"For ME GROWING UP IN CHICAGO. McDonald's was always around. We had birthday parties at McDonald's because her apartment was on on the small size I went to McDonald's after work in high school and after school. It was the go-to meal when my mom Um and I were driving far distances and we needed something to eat and so I have probably spent most of my life inside of McDonald's so the fact that I wrote a book about McDonald's. McDonald's is actually not that surprising. This is Marsha chatwin. She's a professor of history and African American studies at Georgetown University and her new book. The book about McDonalds. It's called franchise the Golden Arches in Black America and speaking of the Golden Arches. There's another new book out called drive through dreams. James A Journey through the heart of America's fast-food kingdom it's by journalist. Adam Chandler the Golden Arches are thought to be according to independent survey more recognizable as a symbol. Both then the Christian crosses around the world recognizable or no. I didn't imagine we'd ever focus an entire episode on McDonald's but here we are Dr Together. Adema Marsha Taylor story about McDonald's that is about much more than McDonald's making it perfect for gastropod and we of course our guest repod the podcast. That looks at food through the Lens of science in history. I'm Cynthia Graber and I'm Nikola twilly and this episode. We're getting to the bottom of how McDonald's took over America. The story starts with WHO invented the hamburger burkart. And how did it become so ubiquitous that it gets bigger from there this episode. We're asking his McDonald's basically America's national cuisine and if it is is what can it tell us about who we are as a country less. How did the tax payer ended up funding the spread of McDonald's in the inner cities and why we're civil rights groups on board? Well whatever idea you have of of. How huge fast food is you should double or triple in your mind because the statistics are bonkers? They're completely bananas us. Eighty percent of Americans eat fast food every month. Ninety six percent of them eat fast food every year which is more than the number of Americans that participate participate on the Internet atom. Says there's not a single place in America that eighty percent of Americans go to at least monthly not a library or Jim or any house of worship according according to the Centers for Disease Control which is not happy about this stat. More than a third of American children eat food every day and for the population as the whole. It's roughly the same thirty six percent of us. Eat it every single day out of all the fast food available to us in the US. The biggest I the most popular chain the one that serves literally one percent of the world's population every day of course it's McDonald's which according to somewhat recent stats sells seventy five burgers every second and Serbs sixty eight million people per day. There is no real way to get your head around numbers that large. But what's weird is that's is makes McDonald's the biggest almost everything everything. It does so marshalled as the McDonald's is even the largest distributorship toys in the world just because of happy meals. At how do they get that big to answer that we we have to go back to the beginning. It all starts about one hundred years ago with the invention of the hamburger. Well there is a lot of debate as is debate about anything culinary in this world about who invented invented any particular item there are many authors but a lot of historians culinary or otherwise. We'll give credit to Walt Anderson. And he was a fry cook in Wichita who one day in one of those kind of Isaac Newton Aha moments got really frustrated when he was cooking a meatball on a griddle and smashed it flat right with the SPATULA and the result was a burger that cooked through really quickly and he put them in these specialty buns. And that's sort of the most recognizable version of of the Burger that we have well Anderson's meatball. Smashing moment was a breakthrough. He went onto lunch white castle. And that what is believed to be the very first fast food chain in the nineteen teens and twenties. There weren't fast food chains. Americans lived in a very different world less connected less cosmopolitan. I'm a politician. Even as late as nineteen twenty five only half of all the homes in the United States had `electricity even fewer had indoor plumbing. People weren't used to dining finding out regularly. Generally speaking there wasn't a unified culinary culture. There wasn't one item. We had ethnic enclaves that had their own specific blends of items that that were cherished and part of a tradition but in the nineteen twenties America was starting to change. The model t was becoming more affordable and the number of people who owned cars more than quadrupled. Adam told us that nineteen twenty was the first year that more Americans lived in cities the not the US was starting to become urban. The First World War was the first mechanized war and the nineteen twenties. He's was the machine. Age Technology promise to streamline and modernize every aspect of American life the nineteen twenties was also. The beginning of radio's Golden Age and more and more people started to tune into music and mystery and comedy shows. Radio started to create a national culture at the end of World War One reserved this unifying aspect to American elect. Technology was bringing about and the hamburger was part of that was part of finding a national diet. The hamburger did have one hurdle to overcome Americans. At the time. I'm was scared of ground meat. They were scared of it. Because they'd all read the jungle by Upton Sinclair and they were nervous about the quality of the food. The jungle was a really important book from the Early Nineteen Twenties. We talked about it in our episode. On the history of preservatives. It told the tale of a semi-fictional worker in a Chicago. Slaughterhouse and the nightmarish conditions there for both the workers and the resulting meat while Anderson than meat ball smashing genius behind the hamburger. He was fully aware that Americans thought ground meat was likely full of dirt and and dead rats and even workers fingers so what he did was he designed these stores that all look the same. They had stainless steel interiors white tiles and they look like castles and white castle was meant to kind of convey this stately safe grandeur of a place where you could go and it would be the same everywhere you went so it was meant to reassure consumers. Who didn't really know what was safe to eat? And that really set the tone for what would come in the future of these industries of franchising of seeing something wherever you are in saying. Oh I knew it. I'm going to get here. This is familiar to me. White Castle was the first to open in franchise fast food restaurants. But it isn't the biggest today as you all know. That title goes to McDonald's. McDonald's brothers were these two men from New Hampshire sure who had kind of seen the extremes of the great depression and they headed out to California to see where they could strike business. Gold Dick and Mac McDonald headed West in nineteen thirty. They were in their twenties and their thought was. Maybe they can make it big in the movies. That didn't find as much success as they'd hoped they were two sons of a shoe factory foreman and they found success more for in the business side of production the catering. They went from that into the restaurant business. They opened up a barbecue. Stand in nineteen forty and southern California and and it was one of the drivers of the era. That people are often familiar with car. hops in major at boots and a young guys cruising in in cars and people hanging out and just kind of a big scene and they were successful. First restaurant was called McDonald's and it was in San Bernardino which is just east of La. It's meaningful that. McDonald's started in southern California because southern California was really where a lot of changes that overtook. America were happening kind of on on steroids by the early nineteen forties. The Great Depression was finally over. San Bernardino is shifting from being farming town to more of a manufacturing and service industries industry center people were moving their into the growing city and suburbs and increasingly. They had a little disposable income but also San Bernardino was on route sixty six and so it was a place where a lot of people were traveling throughout California as well through as the rest of the country. So Dick and Mac McDonald. Were doing pretty well for themselves. But but then after eight years in the restaurant business. They surprised everyone by deciding to close their popular successful restaurant and entirely revamp it. The re diagram to what the kitchen would look like they use this assembly line model that White Castle and kind of employed and they cut the menu items from twenty five to nine. They also fired all all of the young women who are car hops because they felt like they were flirty and they would distract from the work that was happening there. They also wanted to pivot away from being a teen hangout to family friendly place. They got rid of silverware because people would steal it or break it and they went to wrapping Burgers in paper and they wanted to create the most efficient kitchen possible in order to serve as many people as possible. And so the revision of the McDonald's drive in is what we are living with today a highly automated mechanized kitchen and that is able to produce high volumes of food and a very short period of time. What they did was they basically just souped up the kitchen and turned it into a factory? An assembly line dusted with Hollywood magic. And the result was they could serve food for cheap even cheaper than their previous menu items had been. I didn't know what to make of it but it caught on very quickly. This new McDonald's factory style restaurant didn't just catch on with eaters. It became a total phenomenon. Within the restaurant industry. Eight people were coming from all over the country to kind of hear and see what was going on because there were these whispers in the industry about this place that was so popular and and you know there were long lines and people were talking about this place. That was not just serving a lot of people but serving a lot of people quickly so eventually the founders of Burger King Taco bell a couple of other chains that didn't quite make it ultimately stopped by and they copied with McDonald brothers. Were doing as Z.. Listeners know some of those copycats are still around today. One of the businessmen who came to see it was none other than Ray KROC. He was a salesman and he sold the mixing machines machines for milkshakes and the McDonald Brothers had bought a shockingly large quantity of these machines so great thought he'd go and see what they were doing with them. Ray had been in nearly every kind end of commercial kitchen available. At the time. He'd played jazz at speakeasy. During prohibition he'd sold kitchen and restaurant supplies around the country so he came to the McDonald's restaurant in San Bernardino we know and he saw the crowds and he was completely blown away by it and so immediately said this needs to be national. This needs to be everywhere. Ray convinced the brothers. Let him start working with them before long. He bought them out. And the tool that ray us to fulfil his dream of taking this model national and then global global was the franchise so franchising is this concept that a parent company provides all of the blueprints and the instructions and the recipes for a product or service and the Franchisee pays Hayes for the right to deliver that good or service to an audience. Ray KROC didn't invent this franchise model White Castle had already been using it and in fact many experts think that at the root of the idea goes back to the Catholic Church in the Middle Ages tax collectors did the work of the church and collected tithes and the kept some of the money for themselves at the start of the twentieth century. Rick Coca Cola had used the franchise model to make their sugary drink available at drugstores across America. But it was ray KROC who really took this franchise idea and ran with it. The franchise model. I think is amazing because it allows companies to pass on all of the liability to this other party so so that was sort of the way in which McDonald's grew really quickly and also took a lot of the risk out from opening places and this is the way they maintained control over franchisees so it was consistent. You didn't have rogue franchisees trying to sell Pepsi when you had a contract to sell coke and so it was a complicated system. But it's what turned McDonald's into the the biggest in the fastest growing fast food restaurant. The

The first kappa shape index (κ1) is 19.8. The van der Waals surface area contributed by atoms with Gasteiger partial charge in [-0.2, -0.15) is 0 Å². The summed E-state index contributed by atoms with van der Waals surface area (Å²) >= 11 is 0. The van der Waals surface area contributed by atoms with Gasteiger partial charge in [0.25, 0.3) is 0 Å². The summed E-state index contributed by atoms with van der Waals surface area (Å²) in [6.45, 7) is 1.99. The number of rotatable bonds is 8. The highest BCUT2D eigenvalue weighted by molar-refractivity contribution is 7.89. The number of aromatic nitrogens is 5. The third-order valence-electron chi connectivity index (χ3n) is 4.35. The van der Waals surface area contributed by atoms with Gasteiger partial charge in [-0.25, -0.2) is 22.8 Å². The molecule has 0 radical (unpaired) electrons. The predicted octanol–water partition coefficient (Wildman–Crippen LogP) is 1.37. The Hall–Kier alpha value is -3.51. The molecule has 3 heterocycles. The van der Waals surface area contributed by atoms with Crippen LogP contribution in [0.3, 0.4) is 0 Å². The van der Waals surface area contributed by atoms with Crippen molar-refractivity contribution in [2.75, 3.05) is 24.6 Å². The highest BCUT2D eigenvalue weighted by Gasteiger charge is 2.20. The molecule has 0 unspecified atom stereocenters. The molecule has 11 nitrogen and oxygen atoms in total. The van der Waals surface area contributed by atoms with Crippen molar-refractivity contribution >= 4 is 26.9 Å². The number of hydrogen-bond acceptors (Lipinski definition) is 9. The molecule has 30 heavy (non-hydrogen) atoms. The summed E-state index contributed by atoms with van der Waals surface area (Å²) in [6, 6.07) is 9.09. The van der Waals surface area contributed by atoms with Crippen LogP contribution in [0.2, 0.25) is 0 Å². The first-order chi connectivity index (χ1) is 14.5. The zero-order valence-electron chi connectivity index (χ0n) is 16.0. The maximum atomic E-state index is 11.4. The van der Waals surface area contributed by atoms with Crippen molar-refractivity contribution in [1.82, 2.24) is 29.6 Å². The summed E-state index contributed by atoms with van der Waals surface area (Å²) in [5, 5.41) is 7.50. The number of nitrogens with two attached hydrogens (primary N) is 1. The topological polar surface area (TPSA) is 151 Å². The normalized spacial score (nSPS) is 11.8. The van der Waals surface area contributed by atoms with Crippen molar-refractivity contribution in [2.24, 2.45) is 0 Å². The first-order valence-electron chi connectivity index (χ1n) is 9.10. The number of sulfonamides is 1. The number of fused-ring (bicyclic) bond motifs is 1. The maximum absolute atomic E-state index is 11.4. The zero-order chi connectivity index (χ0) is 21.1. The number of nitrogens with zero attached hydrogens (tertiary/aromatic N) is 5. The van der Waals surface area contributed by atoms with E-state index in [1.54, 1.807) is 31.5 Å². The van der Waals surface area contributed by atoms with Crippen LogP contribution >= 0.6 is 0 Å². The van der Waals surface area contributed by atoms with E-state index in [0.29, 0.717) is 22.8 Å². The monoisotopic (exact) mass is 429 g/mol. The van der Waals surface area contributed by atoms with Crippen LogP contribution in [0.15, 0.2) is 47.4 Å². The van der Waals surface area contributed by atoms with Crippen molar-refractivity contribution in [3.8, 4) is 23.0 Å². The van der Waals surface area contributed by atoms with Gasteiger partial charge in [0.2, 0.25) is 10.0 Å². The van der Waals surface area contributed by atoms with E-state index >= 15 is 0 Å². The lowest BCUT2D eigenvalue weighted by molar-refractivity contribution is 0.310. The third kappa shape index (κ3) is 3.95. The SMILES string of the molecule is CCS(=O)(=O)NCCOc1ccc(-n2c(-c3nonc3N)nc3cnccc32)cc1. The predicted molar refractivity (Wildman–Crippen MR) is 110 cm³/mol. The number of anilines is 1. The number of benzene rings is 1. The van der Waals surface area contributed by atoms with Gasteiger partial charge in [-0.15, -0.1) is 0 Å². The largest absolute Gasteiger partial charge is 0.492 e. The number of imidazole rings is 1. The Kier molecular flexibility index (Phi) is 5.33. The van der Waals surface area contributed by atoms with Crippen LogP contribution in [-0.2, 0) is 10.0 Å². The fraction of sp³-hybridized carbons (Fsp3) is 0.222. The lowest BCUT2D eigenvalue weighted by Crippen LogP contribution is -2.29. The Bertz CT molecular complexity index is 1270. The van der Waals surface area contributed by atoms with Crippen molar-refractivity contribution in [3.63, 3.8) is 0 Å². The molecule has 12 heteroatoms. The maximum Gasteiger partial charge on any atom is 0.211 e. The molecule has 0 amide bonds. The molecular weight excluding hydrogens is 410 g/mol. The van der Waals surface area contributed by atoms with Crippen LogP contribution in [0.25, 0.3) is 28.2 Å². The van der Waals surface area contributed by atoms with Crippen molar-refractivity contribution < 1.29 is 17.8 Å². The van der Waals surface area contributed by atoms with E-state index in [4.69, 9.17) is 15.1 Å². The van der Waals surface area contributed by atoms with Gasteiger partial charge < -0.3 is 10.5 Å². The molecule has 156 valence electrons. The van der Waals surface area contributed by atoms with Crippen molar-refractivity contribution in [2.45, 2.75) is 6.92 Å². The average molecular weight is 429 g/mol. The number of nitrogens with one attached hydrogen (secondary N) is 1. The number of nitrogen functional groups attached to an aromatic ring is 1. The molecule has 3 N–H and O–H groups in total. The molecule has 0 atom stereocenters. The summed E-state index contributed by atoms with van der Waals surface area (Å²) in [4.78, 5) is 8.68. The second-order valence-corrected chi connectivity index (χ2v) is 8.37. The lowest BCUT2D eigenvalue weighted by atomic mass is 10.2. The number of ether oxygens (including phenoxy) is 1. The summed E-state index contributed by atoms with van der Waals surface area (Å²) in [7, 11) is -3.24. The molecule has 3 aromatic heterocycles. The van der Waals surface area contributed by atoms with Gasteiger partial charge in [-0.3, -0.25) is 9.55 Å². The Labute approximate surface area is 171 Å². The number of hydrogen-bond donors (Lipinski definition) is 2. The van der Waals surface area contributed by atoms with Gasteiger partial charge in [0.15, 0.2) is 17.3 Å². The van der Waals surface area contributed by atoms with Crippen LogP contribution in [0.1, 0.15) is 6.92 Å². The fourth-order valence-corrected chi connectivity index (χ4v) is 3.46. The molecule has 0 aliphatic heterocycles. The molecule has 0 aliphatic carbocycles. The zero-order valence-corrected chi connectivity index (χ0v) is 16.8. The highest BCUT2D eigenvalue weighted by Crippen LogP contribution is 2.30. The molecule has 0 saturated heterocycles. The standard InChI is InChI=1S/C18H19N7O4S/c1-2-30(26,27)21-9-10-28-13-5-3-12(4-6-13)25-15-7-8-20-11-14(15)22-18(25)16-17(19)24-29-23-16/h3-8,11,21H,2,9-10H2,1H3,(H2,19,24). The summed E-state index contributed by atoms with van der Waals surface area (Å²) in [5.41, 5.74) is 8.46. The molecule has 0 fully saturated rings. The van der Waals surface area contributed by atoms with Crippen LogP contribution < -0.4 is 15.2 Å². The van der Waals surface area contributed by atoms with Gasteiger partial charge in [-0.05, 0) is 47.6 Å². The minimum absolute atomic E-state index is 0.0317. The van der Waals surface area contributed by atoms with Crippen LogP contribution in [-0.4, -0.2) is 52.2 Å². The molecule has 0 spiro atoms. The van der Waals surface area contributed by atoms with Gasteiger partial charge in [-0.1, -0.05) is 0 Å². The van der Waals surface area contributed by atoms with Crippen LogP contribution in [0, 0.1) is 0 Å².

Portrait found in gallery's walls verified as missing Klimt